There’s something wildly liberating in having nothing left to prove, no commercial hurdle left to clear. Such a rarefied status allows an artist to make the kind of music she wants to make, knowing her audience is already deeply invested and along for the ride wherever things go.
That’s how it is for superstar Canadian fiddler Natalie MacMaster, and that’s exactly the spirit fuelling Sketches, her dazzling 12th solo studio album and first since 2011’s Cape Breton Girl. Sketches is also the highly decorated musician’s first recording to feature fiddle with guitar but not piano as is customary with Cape Breton fiddle music.
The exhilarating mix of originals and covers, old tunes and new on Sketches can be labelled many things: Celtic, traditional, folk, instrumental, bluegrass. Yet all 12 tunes are propelled by MacMaster’s unmatched creative instincts which, alongside guitarist Tim Edey, she follows fearlessly into emotional territory that runs from gleeful to heartbreaking, a beguiling range perfected through countless gigs performed across the decades all over the world.
Produced by MacMaster and husband/musical partner Donnell Leahy last spring at Toronto’s Loudmouth Studios with acclaimed engineer Vic Florencia (Jason Mraz, Steven Page, Five For Fighting to list just three credits), Sketches is in some ways the culmination of a lifetime’s worth of influences and ideas, thousands of which were warehoused on MacMaster’s ever-present iPhone. The album is also the tangible realization of the more recent — and daring — abovementioned instrumental format.
“Back when Donnell and I were recording One (their celebrated 2015 duo debut), Tim Edey and I were sitting in a room in our house and I just loved the sound of guitar and fiddle. I loved what that collaboration pulled out of me. I knew right then I would someday make a whole record like that.
“So last January I committed to the idea and started going through all these Voice Memos I had — old tunes, new tunes, bits of unfinished tunes. Every day I would sit for a couple of hours, which is not easy when you are a mother of seven who home schools,” she laughs, noting that baby Maria recently joined sibs Mary Frances, Michael, Clare, Julia, Alec, and Sadie, budding musicians all. “But I somehow found time to be alone with my ideas and my fiddle and I thoroughly enjoyed it.”
Sketches — the album named in deference to the space surrounding these radiant songs, which were minimally enhanced in post-production and whittled down from a pool of about 20 — is a portrait of MacMaster as both gifted writer and intuitive stylist.
Take “Morning Galliano” a Celtic-meets-Galician corker that conjures a European, café-society ambiance while framing MacMaster’s scorching fiddle in the foreground. “That song started with me just scratching out a melody,” she explains. “It was inspired by a tune I heard (Spanish roots-music star) Carlos Núñez play probably two decades ago. It was a very memorable piece.
“And although it came together easily, when I went to play it on the fiddle, it was really difficult. The timing of it was one that I had never played before. It’s sort of a waltz and I’ve played hundreds of those but this one is different somehow.”
By contrast, MacMaster and Edey’s achingly poignant read of the ballad “I Can’t Make You Love Me,” made classic by Bonnie Raitt, “just kind of fell out of us,” MacMaster says.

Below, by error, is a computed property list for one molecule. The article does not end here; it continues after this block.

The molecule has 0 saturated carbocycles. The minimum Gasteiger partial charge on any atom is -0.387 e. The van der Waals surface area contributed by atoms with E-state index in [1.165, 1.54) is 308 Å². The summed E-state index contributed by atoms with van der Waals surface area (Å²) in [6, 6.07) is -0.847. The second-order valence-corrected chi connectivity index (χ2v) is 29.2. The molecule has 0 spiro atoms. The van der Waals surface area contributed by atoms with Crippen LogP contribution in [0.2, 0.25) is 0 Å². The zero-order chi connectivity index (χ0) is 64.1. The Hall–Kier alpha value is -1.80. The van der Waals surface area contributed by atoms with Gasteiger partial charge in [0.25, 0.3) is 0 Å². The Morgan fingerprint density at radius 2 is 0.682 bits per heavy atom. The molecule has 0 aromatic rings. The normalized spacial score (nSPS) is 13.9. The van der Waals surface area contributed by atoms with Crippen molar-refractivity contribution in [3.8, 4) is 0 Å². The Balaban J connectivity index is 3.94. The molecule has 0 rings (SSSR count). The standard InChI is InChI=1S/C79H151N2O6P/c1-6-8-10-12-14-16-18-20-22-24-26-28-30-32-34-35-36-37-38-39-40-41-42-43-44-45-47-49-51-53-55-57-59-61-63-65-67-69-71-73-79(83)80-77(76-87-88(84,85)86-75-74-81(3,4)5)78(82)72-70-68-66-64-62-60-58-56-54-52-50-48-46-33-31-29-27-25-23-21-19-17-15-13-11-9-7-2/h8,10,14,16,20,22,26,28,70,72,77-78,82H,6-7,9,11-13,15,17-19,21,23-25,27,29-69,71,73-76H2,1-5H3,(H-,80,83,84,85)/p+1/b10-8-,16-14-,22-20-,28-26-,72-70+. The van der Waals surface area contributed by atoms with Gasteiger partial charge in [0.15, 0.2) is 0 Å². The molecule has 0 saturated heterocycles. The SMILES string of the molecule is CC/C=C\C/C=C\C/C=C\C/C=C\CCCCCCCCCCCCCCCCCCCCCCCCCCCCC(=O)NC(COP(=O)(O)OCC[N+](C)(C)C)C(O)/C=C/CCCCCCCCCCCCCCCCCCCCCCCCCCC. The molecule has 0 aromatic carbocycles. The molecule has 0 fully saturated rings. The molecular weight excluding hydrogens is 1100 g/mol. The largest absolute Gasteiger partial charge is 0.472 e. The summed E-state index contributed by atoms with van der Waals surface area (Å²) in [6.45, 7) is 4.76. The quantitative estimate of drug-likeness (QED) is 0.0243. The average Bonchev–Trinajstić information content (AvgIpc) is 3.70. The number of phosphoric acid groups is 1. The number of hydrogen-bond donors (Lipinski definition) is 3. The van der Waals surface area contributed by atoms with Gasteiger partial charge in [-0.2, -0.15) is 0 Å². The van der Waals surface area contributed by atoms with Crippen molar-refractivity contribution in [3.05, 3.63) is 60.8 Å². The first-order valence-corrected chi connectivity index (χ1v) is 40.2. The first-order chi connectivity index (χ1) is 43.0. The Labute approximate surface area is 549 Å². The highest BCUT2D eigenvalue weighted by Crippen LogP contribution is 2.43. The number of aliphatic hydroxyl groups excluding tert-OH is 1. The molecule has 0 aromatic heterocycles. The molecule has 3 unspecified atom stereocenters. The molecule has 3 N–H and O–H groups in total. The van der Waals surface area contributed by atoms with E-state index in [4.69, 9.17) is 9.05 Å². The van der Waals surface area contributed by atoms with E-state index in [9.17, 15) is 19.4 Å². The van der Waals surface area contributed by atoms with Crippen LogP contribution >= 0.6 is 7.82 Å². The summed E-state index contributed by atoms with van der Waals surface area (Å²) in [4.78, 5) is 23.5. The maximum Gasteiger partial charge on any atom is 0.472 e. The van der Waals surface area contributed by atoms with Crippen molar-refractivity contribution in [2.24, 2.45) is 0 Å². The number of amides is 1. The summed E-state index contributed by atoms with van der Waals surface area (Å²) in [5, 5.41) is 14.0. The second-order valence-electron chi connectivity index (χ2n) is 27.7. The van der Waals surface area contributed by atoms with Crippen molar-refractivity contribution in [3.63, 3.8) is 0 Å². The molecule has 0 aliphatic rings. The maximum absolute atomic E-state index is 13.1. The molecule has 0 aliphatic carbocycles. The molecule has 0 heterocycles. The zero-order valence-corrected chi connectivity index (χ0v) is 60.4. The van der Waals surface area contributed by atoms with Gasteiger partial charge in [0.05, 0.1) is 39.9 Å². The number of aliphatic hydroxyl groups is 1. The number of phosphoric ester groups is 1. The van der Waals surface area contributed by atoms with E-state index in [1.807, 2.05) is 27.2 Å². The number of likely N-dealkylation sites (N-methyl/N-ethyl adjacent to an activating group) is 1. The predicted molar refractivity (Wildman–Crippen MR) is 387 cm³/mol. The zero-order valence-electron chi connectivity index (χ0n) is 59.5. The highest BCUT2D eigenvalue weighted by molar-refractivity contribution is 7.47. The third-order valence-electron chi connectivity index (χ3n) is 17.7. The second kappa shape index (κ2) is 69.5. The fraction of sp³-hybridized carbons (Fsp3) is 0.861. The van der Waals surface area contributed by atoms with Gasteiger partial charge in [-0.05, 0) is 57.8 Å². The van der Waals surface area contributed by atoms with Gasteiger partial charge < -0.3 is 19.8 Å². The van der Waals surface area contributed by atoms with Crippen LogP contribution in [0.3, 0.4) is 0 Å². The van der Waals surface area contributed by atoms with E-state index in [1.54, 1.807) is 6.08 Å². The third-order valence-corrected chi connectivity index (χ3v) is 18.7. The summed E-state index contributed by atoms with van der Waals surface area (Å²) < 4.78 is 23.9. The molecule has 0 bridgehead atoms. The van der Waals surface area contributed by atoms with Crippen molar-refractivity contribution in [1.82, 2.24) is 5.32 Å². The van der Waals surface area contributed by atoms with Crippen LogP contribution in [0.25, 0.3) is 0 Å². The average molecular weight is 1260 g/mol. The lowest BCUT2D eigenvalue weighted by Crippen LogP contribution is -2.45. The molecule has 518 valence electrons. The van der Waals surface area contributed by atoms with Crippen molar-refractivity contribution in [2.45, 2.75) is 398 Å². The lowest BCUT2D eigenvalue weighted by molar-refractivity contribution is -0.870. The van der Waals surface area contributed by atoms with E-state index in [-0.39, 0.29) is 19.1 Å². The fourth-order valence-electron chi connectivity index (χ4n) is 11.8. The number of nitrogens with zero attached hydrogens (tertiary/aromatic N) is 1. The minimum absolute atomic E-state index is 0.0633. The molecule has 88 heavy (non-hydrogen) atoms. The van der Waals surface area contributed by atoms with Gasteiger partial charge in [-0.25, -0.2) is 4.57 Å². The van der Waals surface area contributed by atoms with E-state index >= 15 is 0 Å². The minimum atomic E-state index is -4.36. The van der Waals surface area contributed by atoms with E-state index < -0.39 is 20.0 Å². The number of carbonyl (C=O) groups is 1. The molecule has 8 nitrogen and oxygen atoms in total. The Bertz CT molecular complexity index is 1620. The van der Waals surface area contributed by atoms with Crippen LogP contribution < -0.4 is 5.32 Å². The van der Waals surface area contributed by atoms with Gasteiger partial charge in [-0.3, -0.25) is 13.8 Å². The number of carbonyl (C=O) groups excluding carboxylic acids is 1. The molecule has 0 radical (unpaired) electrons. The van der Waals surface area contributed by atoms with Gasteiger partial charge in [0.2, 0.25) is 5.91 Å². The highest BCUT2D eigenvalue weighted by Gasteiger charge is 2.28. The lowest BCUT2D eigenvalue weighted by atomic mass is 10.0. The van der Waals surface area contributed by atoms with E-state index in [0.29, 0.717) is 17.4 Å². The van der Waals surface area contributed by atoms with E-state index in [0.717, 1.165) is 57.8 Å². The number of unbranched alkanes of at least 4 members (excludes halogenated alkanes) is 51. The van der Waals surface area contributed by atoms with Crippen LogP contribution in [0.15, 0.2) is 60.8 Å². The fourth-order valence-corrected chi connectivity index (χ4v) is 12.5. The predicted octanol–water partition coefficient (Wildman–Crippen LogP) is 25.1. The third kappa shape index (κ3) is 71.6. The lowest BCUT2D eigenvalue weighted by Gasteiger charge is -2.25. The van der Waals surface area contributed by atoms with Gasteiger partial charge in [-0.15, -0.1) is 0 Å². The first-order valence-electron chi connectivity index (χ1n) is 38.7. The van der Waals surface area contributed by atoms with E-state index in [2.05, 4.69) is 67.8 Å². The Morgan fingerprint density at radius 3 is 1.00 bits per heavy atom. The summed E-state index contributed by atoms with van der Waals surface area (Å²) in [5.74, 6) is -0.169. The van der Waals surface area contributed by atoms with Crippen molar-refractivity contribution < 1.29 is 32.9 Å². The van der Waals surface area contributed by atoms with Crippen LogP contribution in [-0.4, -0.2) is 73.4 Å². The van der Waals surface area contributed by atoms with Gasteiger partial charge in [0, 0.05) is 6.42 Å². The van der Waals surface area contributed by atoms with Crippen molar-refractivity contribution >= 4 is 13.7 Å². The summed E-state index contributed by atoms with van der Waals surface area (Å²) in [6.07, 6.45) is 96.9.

“Tim is always playing pop songs on his classical guitar, stuff you’d never expect, like AC/DC. One day, we had a full day of recording behind us; it was probably 9 at night. Tim started in on that song, and I started playing along, and we just went ahead and recorded it. We had no plan for an intro or an ending or anything. We just did it. And that’s how it came out.”
Long-time fans might recognize the supple and slightly downcast “Professor Blackie” from MacMaster concerts. “I’ve been playing that for years although I recorded it in a very different way. It’s just an old tune I grew up hearing. It’s a beautiful melody and I heard potential in it. The challenge was capturing its depth.”
Elsewhere, MacMaster marshals a more orthodox Cape Breton-style vibe on boisterous barn-burners like “Three Reels,” “Fill’er Up For A Set,” and “The Golden Eagle” all potential showcases for MacMaster’s (or her audience’s) lively step-dancing.
Then there’s the propulsive “Tribute to John Allan,” an ode to the late Celtic music legend John Allan Cameron featuring his son, renowned musician Stuart Cameron, on guitar. Typical with the tunes on Sketches, the behind-the-scenes tale of “Tribute to John Allan” is as riveting as the finished product.
“A few years ago I was trying to learn marches, a style of Cape Breton tune with Scottish roots. I came across something on YouTube featuring John Allan Cameron on 12-string guitar that was just so him and so unique.
“Anyway I learned the tune and when I was putting material together for the record I thought, ‘It might be nice to have that John Allan march on there and maybe I’ll get Tim to play the 12-string.’ But it became obvious to me that I had to get Stuart playing 12-string guitar on this song. So we did, and it turned out awesome.
“I am absolutely thrilled with this record. Sales, radio play… none of that really matters,” MacMaster offers when asked to describe what success with Sketches will look like. “Success with this record has already happened. Tim Edey is a genius and a master and I am delighted that we were able to harness the beauty of just the fiddle and guitar.
“Even though the record is simple, it brings complexity of emotion and musicality. There’s sweetness and softness and sorrow and strength and power and everything. That’s what Sketches is and it’s unique in every way.”
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